Dr. Edward Mbidde, the UVRI Director, explains that the high containment laboratory will expand their capacity to rapidly diagnose diseases like Ebola and Marburg among others.
Uganda is now capable of rapidly diagnosing viral diseases associated with hemorrhagic fever.
The Uganda Virus Research Institute (UVRI) together with the United States Centers for Disease Control and Prevention has finally renovated the viral hemorrhagic fever laboratory.
Dr. Edward Mbidde, the UVRI Director, explains that the high containment laboratory will expand their capacity to rapidly diagnose diseases like Ebola and Marburg. This will allow them to quickly identify outbreaks and limit the spread of the diseases.
Other diseases that have been diagnosed at the UVRI include Schistosomiasis commonly known as bilharzia and Hepatitis E. Also in this category are Botulism, a rare but serious illness related to food poisoning and which affects the nerves, Typhoid, Anthrax, Yellow Fever and Nodding disease.
Dr. Mbidde explains that when the samples are brought in, they run a test for evidence of the virus in the antibodies and within 24 hours tell which virus it is. However, if the disease manifests itself in different ways, the samples are still sent to the Centre for Disease Control (CDC) in Atlanta, the United States.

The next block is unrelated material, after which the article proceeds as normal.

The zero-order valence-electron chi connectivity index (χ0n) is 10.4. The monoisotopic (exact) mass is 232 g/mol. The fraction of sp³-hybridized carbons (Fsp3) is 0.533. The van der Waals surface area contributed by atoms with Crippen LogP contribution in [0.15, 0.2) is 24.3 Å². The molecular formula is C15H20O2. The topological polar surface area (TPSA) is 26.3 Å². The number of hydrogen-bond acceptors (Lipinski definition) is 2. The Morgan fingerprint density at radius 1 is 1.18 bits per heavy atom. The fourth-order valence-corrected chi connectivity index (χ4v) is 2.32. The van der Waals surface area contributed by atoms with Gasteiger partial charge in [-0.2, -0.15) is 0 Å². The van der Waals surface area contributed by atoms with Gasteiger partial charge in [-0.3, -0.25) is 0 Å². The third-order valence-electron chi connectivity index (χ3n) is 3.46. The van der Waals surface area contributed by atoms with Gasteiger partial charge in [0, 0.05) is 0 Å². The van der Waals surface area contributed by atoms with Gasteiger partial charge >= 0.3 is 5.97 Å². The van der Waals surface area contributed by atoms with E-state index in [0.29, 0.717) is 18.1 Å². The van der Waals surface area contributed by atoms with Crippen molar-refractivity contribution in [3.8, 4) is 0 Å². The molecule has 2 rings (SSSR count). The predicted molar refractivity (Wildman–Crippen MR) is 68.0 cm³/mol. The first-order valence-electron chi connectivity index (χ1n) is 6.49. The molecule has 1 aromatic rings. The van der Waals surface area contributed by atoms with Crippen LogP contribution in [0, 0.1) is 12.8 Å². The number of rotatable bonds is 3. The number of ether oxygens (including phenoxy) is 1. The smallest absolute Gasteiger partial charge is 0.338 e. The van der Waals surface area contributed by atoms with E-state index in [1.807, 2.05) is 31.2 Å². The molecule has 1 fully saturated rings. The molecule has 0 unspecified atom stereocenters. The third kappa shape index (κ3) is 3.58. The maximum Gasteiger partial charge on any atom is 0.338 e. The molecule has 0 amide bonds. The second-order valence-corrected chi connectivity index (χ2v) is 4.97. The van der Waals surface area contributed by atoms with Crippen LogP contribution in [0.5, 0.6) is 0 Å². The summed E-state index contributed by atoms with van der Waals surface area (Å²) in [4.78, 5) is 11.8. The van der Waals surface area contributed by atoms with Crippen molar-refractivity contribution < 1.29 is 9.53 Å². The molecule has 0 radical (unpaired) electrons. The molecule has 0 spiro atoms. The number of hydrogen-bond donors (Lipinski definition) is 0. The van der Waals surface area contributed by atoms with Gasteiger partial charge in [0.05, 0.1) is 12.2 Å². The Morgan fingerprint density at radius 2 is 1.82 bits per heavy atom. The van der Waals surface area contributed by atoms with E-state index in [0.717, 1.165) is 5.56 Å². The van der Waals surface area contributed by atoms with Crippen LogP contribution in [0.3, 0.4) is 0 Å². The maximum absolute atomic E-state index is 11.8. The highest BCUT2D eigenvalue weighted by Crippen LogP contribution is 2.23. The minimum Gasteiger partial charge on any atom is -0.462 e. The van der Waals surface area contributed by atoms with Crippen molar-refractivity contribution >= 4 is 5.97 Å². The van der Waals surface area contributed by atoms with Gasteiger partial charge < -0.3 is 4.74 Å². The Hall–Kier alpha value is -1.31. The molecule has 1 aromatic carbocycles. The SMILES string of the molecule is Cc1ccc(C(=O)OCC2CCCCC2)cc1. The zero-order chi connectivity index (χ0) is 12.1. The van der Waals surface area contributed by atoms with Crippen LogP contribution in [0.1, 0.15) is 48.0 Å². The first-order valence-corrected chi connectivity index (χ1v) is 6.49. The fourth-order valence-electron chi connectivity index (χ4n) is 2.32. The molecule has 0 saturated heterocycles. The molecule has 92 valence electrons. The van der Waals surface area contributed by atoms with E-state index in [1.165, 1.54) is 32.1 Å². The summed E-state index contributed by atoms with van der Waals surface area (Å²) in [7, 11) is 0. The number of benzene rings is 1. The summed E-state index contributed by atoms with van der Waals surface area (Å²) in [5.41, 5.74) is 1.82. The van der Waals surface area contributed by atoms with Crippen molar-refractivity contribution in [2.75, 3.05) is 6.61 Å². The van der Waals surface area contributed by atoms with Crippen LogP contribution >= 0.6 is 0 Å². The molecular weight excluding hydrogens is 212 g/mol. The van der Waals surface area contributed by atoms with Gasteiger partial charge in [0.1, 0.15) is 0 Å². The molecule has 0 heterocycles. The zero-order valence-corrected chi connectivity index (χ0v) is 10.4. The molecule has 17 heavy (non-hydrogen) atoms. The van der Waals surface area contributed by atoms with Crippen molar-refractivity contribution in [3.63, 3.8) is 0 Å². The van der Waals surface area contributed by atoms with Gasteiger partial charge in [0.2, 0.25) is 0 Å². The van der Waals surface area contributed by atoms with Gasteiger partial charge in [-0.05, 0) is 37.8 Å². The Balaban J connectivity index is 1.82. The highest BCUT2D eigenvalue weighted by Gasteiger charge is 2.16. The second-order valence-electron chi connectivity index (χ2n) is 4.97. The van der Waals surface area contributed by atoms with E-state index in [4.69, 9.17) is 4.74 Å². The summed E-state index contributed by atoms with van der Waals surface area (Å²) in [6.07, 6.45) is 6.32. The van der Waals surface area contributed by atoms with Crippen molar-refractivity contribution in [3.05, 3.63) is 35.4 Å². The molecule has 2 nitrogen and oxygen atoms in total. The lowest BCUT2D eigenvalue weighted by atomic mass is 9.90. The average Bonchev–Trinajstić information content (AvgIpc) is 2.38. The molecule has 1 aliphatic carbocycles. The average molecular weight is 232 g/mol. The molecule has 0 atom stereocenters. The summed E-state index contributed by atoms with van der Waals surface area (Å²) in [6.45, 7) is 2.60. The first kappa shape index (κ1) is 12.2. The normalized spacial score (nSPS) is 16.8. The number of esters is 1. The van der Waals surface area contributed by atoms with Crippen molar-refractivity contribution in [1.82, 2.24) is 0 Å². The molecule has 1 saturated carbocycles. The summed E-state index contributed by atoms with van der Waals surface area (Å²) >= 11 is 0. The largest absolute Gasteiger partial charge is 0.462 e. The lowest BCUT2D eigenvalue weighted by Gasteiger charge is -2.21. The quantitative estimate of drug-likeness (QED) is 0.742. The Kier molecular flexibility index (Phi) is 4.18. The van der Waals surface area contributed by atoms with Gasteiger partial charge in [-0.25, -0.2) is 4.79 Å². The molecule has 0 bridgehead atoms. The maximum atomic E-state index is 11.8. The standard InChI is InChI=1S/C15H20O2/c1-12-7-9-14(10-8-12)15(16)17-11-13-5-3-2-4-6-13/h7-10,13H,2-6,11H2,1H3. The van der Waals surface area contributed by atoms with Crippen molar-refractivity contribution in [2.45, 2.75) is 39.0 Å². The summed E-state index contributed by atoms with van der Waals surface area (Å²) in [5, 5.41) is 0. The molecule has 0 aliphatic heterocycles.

//Cue in: “In the early epidemic, the…”
Cue out:…people are infected or not.”//
The Laboratory includes specialised diagonistic equipment for virus detection, rapid tests for characterization of viruses and a high containment area with secure and limited access.
Trevor Shoemaker, the CDC Epidemiologist, explains how the improved information technology and networking works when a sample is brought in.
//Cue in: “So inside this laboratory we…”
Cue out:…for molecular testing.”//
The laboratory shall also be a referral point for the East African region in cases of hemorrhagic fever outbreaks.
Meanwhile, despite the improved technology, Dr. Mbidde says they have still failed to find out which actual agent or factors are responsible for causing Nodding disease.
//Cue in: “It is still a puzzle because…”
Cue out:…seems to have an answer now.”//
The CDC has now established community and mortality surveillance in the affected areas. Tadesse Wuhib, the CDC Director in Uganda, says one of the problems is their failure to get pathologist specimen to detect the cause of nodding disease.
He says a clinical treatment trial is in the offing to establish the best treatment regimen. He adds that one of the most expensive studies that need to be done is the prospective cause study in which the affected families are followed up.
Previous studies have only shown suspicions that are related to river blindness and Vitamin B6 deficiency.
The development comes ahead of an East African regional bio-surveillance workshop in Kampala. Leading health experts will work toward reducing biological threats in East Africa and also identify new collaborative opportunities related to the interface of animal and human disease.
uganda virus research insititute
uvri director dr. edward mbidde
trevor shoemaker the cdc epidemiologist
united states centers for disease control and prevention
east african regional bio-surveillance